The Evolution Of Multi-Unit Restaurants: Carbon Copies No More
Diners these days may notice that newer multi-unit restaurant groups are no longer subscribing to a cookie-cutter growth model. Their own aversion to the word “chain,” where every link is identical, hints to the future vision for young dining brands.
Because consumer desires are changing, the carbon-copy restaurant chains that popped up across the country in past decades are now the analog version of today’s brands, which are focused more on authentic identity than simple replication.
Modern diners crave authenticity and expect fast casual and other chains to cater to their specific regional tastes. For a long time, chain restaurants—which originated in the first half of the 20th century, led by A&W, White Castle and McDonald’s—were based on conformity in terms of dining experience, aesthetics, and food.
Today, multi-unit restaurateurs are less focused on reproducing identical decor, employee uniforms, furniture, and menu items at every location. Instead, the goal is to create a set of restaurants that are unique in their own ways, with specific identities, while still preserving the overall familiar experience as a part of that brand family.
You can see this evolution in Shake Shack’s modernization of the McDonald’s model.
When you walk into a McDonald’s, you know what to expect, no matter where you are in the world. This is a big reason for the iconic burger chain’s success. Its consistency solved an “expectation problem”: People wanted to know what they were getting. And McDonald’s delivers—a Big Mac at a location in a small town you’ve never heard of during a road trip tastes like a Big Mac from the McDonald’s around the corner from home.
Of course, there are regional variations around the world. But in the U.S., you can expect the same consistent meal at any McDonald’s.
In the case of Shake Shack, though, two locations 100 miles apart—or even in the same city—could have quite different menus. While the NYC-based fast-casual chain keeps its core menu of burgers and fries the same across the board, each location often features regional cuisine created in collaboration with local chefs.
If you stop in at Shake Shack in Williamsburg, Brooklyn, for example, you could choose from four location-exclusive frozen custards that contain mix-ins from local donut shops, pie shops, and confectioners. In 2016, Massachusetts Shake Shacks offered a limited-edition “Coppa” burger that borrowed flavors from a classic Italian grinder and was created in collaboration with two acclaimed Boston restaurateurs.
People embrace these promotions because they’re authentic and local—a characteristic research has linked to customer satisfaction and intentions to return to a restaurant.
Modern multi-unit restaurant brands are focused on replicating an experience rather than making sure superficial traits are exactly the same at every location.
The goal is to be consistent enough that customers don’t worry about the expectation problem, but still feel they’re in a place that cares. Owners also want each restaurant to be distinctive, so that a diner’s local branch can establish itself as an organic part of the neighborhood.
One of the best ways to fulfill this goal is to create a sense of community at each location, which restaurants accomplish through locally sourcing ingredients, catering to local tastes, and supporting local causes at the organizational level.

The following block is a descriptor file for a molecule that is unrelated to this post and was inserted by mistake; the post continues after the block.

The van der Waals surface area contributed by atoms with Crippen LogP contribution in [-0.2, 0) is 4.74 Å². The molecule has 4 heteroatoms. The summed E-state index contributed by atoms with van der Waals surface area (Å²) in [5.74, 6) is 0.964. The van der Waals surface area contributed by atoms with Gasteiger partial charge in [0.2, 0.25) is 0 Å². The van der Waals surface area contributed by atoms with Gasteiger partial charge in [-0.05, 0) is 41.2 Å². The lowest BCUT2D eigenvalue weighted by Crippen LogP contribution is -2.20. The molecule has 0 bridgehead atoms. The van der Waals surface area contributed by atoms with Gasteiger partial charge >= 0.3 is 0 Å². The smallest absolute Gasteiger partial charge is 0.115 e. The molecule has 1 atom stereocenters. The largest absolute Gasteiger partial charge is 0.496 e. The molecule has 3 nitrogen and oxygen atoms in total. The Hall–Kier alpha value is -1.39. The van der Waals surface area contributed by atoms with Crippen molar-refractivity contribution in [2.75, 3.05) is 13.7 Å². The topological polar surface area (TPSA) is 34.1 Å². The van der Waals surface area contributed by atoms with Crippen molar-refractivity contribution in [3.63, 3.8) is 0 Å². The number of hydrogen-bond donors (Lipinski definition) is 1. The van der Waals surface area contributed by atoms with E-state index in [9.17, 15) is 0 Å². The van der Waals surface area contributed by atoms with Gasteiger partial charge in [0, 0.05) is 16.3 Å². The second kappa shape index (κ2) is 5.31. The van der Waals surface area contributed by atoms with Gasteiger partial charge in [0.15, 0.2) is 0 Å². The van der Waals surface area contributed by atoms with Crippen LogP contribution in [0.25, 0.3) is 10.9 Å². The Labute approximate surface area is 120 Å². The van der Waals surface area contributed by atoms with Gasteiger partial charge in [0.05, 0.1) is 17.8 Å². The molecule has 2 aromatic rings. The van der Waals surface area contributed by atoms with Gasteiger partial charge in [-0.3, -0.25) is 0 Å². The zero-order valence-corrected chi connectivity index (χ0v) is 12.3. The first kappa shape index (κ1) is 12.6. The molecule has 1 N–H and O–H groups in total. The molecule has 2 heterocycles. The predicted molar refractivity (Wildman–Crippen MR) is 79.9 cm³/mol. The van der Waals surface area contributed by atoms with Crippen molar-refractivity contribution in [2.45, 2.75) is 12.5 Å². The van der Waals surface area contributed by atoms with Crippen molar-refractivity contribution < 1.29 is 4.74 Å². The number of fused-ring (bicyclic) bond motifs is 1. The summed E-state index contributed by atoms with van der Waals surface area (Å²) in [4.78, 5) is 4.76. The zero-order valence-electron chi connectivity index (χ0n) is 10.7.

And by doing these things, multi-unit groups provide authentic experiences that traditionally were only offered by local independently owned neighborhood staples—all while fulfilling the promise of a familiar experience at each individual restaurant.
This is the future for multi-unit restaurants. While there will always be brands that compete, excel, and succeed by replicating an identical experience, a significant determining factor in the success of newer restaurant groups will be their ability to create authentic experiences and embrace regional tastes. It’s these intangibles that tie the locations of a restaurant brand together.
Brands are also more focused on “the power of the solution.”
Multi-unit restaurants can often be categorized by the problem they solve. I admire how Brett Schulman, CEO of CAVA, a multi-unit Mediterranean fast-casual, often talks about his restaurants solving a problem. Whether it’s access to healthy food at an affordable price or the convenience of getting a meal in a matter of minutes for busy parents, this regionalization mindset also applies. Certain areas have “food problems” that can be solved by a restaurant, and the nature of the problem may be different location to location.
The Mighty Quinn’s Barbeque flagship location in New York City’s East Village was one of the first authentic barbeque restaurants in that area, and potentially the first in a purely fast-casual format. We worked to create a space where the neighborhood felt welcome, from families to young foodies to the late-night crowd. We never set out to solve a problem. But in hindsight, a lot of what we did was unique, from the type of food to the style of service.
Today, the goals of multi-unit restaurants are changing with their changing consumers. What people want out of their food experience is much different than it was just five years ago. When expanding across a state, nation, or globally, multi-unit restaurants can no longer afford to lose sight of the unique individual communities in which they operate.